generated and deployed to provide dynamic access to a variety of different information
and data sources in several different ways. The architecture is separated into three distinct
areas of function and protocols:
Figure 7: Dynamic access applications
17
• Front tier: clients
This tier involves user services and support for clients such as Web browsers, XML-aware
applications, and Java applications on any type of client from desktop workstations to
wireless devices. In Figure 7, user services include fast access to large, remote databases,
where the clients initiate the queries.
• Middle tier: Web application servers
This involves a Web server with a pluggable Java application engine. The Java servlets and
JavaBeans involved in the middle-tier application server in the example in Figure 8 help
enable access to the back-tier databases (in this example, Oracle databases on Sun Solaris
systems). These Java applications could possibly be built by Java integrated development
environments such as IBM VisualAge for Java, then staged over to the WebSphere Applica-
tion Server deployment environment, again as shown. The application server is flexible
enough to openly support a variety of Java-based IDEs, and to allow for growth in applica-
tion function as well as cross-platform facilities. Because of the Java portability attributes,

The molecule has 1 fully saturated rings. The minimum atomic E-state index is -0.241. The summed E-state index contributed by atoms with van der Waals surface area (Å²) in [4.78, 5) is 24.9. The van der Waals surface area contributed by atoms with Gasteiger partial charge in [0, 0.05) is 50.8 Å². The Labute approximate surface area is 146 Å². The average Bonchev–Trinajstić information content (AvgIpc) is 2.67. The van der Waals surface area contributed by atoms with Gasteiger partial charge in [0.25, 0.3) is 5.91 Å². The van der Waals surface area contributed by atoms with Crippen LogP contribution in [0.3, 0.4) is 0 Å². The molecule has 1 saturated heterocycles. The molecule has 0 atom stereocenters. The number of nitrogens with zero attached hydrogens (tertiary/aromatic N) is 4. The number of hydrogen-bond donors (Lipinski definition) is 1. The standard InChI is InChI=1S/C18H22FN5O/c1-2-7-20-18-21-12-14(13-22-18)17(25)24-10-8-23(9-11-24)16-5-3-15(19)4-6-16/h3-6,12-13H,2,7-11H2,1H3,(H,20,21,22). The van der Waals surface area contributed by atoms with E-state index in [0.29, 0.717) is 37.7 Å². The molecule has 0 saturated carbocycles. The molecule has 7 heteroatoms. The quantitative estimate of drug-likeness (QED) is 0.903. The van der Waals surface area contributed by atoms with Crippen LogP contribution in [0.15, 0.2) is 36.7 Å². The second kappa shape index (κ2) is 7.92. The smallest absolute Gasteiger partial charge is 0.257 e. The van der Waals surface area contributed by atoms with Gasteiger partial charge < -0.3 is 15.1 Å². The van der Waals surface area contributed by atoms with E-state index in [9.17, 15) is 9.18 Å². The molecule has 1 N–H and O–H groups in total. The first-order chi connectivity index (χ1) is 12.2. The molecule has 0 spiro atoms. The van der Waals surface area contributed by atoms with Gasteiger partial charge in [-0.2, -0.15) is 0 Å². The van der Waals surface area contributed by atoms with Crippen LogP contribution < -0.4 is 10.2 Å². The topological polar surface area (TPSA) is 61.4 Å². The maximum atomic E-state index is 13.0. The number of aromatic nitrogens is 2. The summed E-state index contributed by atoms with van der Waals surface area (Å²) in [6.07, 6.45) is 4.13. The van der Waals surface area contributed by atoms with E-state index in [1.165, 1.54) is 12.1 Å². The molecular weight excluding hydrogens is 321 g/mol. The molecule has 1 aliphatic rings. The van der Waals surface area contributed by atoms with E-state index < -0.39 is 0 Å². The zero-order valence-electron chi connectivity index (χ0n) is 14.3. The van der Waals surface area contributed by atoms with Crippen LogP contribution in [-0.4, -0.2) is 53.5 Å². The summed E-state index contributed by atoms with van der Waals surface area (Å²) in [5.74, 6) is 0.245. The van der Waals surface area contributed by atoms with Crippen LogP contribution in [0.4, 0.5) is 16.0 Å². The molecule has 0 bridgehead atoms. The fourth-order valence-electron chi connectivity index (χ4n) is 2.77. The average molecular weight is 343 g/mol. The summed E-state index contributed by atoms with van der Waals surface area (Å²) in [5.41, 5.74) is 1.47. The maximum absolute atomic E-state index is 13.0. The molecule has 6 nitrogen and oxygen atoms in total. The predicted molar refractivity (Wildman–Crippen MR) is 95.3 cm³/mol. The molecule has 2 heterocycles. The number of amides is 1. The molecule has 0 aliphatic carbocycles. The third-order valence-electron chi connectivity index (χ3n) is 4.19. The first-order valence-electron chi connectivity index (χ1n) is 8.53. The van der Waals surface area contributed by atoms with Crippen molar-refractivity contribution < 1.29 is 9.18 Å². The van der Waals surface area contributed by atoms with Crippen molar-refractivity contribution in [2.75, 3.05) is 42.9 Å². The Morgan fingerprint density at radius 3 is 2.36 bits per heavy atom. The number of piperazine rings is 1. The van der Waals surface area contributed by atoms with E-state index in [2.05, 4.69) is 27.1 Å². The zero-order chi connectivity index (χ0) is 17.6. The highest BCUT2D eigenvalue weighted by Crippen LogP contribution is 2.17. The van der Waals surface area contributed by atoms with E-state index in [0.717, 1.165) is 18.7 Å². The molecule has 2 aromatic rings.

development and deployment cycle time is essentially reduced and customer service is
ultimately improved.
• Back tier: servers and systems
The overriding principle behind Web application servers is to preserve existing investments
in skills, hardware and software. IBM extends the enterprise systems and databases to the
Web by providing gateway and adapter connectivity to these existing systems and servers.
New services can be added quickly within the middle-tier environment without significantly
affecting the back-tier applications. Ultimately, response time to these systems from Web
browsers is significantly improved with scaling and workload balancing among the applica-
tions being deployed within the middle-tier environments.
Hence, the architecture described in this paper provides the foundation for a complete,
secure, reliable, and scalable Web application platform for developing, deploying, and
managing new-wave e-business applications.
For more information
For more information on the WebSphere software product line, visit us at:
www.ibm.com/software/WebSphere
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© International Business Machines Corporation 1999
IBM Corporation
3039 Cornwallis
Research Triangle Park, NC
Produced in the United States of America
7-99
All Rights Reserved
AIX, AIX/6000, DB2 Universal Database, IBM,
MQSeries, Net.Data, OS/2, OS/390, OS/400,
SanFrancisco, SecureWay, the e-business logo,
VisualAge and WebSphere are trademarks of
International Business Machines Corporation in the
United States, other countries, or both.
Domino and Lotus are trademarks of Lotus
Development Corporation in the United States, other
countries, or both.
Java and all Java-based trademarks and logos are
trademarks of Sun Microsystems, Inc. in the United
States, other countries, or both.
Microsoft, Windows and Windows NT are trademarks
of Microsoft Corporation in the United States, other
countries, or both.
Other company, product, and service names may be
trademarks or service marks of others.
19